An alleged attack in a work environment this week has seen the state broadcaster drawn into a dispute involving one of its own members

A senior civil servant slapped her male subordinate, CyBC radio’s afternoon news chat show Apla alla Starata reported on Wednesday, something not known to have been reported before (it may have happened).

Reporter website carried the story on Monday, but it was not picked up by any other media as it was vague and based entirely on an allegation made by one individual. The story was deemed of great importance by the CyBC however, which announced it at the start of the chat show, and devoted some 15 minutes to it because presenter Athina Violari said “work intimidation is a very serious matter”.

The story, she said, was about “work intimidation, bullying and insulting behaviour,” before presenting the allegation as fact.

“It is inconceivable at (public) services where there are people who to be in charge of a service is a person with education, a person with experience, but to slap her subordinate, we consider unacceptable and a phenomenon that must be eliminated from our society,” she announced.

She invited editor of Reporter Dina Cleanthous to talk about the matter and the alleged victim, but the senior civil servant was not invited to give her version of events.

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CyBC Radio’s Athina Violari

Cleanthous said there were three witnesses to what happened, and added that the top-ranked civil servant shouted at the man for being late to carry out a job he had been assigned and had “threatened to cause him harm because he was late.” She was not there but was merely relating what the man had told her.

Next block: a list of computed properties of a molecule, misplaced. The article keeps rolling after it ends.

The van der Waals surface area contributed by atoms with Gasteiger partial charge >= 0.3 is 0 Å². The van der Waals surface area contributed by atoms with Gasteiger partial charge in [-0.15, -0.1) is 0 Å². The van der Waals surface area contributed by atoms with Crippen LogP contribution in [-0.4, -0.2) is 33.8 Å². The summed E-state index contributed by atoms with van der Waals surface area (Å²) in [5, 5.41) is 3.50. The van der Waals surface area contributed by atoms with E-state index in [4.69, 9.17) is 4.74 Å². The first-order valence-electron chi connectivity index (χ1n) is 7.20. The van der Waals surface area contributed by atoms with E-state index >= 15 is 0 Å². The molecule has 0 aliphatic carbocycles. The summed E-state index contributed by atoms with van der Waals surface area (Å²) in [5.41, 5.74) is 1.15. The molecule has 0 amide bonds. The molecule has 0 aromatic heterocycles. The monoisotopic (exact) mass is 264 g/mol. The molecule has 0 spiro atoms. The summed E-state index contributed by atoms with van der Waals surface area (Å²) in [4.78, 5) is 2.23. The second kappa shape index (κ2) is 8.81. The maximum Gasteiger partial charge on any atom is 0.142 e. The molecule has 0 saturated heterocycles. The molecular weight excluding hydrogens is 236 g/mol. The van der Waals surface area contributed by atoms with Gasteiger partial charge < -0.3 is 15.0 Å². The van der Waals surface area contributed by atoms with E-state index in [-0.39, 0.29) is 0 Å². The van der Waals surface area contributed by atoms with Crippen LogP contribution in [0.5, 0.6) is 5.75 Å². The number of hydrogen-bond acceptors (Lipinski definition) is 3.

A person that was at the meeting, at which the slapping allegedly occurred, said that while the director had reprimanded her subordinate and may have raised her voice, “she never laid a finger on him.” This was pure fabrication, the person said.

Cleanthous said that the matter was of such importance it had been reported to the office of the European Commission in Nicosia, to the Public Service Commission, Pasydy and the auditor-general, “while a letter has been sent to the chief of police asking for an investigation of the incident with full transparency.”

The man, who is an hourly-paid worker in the public service and had been moved to the service in Nicosia from Larnaca district office some time ago, for a specific manual job, told the show that after he had gone to the police to file his complaint, he received a letter notifying him to return to Larnaca. This was a “vindictive transfer,” he said.

He also accused the police of refusing to take a statement from him when he went to report the case. Only on his third visit did the police take a statement.

Eventually asked by Violari if he had been slapped, he replied: “Yes, I was slapped and it is something that can be investigated, because there was a cameraman, a producer, an official as well as the specific gentleman we were interviewing present. Yes, truly, I was slapped, I was threatened quite traumatically and do not hesitate to say the real truth.”

The target of the allegations was not given the right of reply on the CyBC show (nor by the Reporter website). The ‘slap’ story also featured on the state broadcaster’s 7am radio news, the following day, but was taken off subsequent bulletins. A corporation insider said that board chairman Giorgos Kentas called and ordered the story taken off the news, presumably for its defamatory content.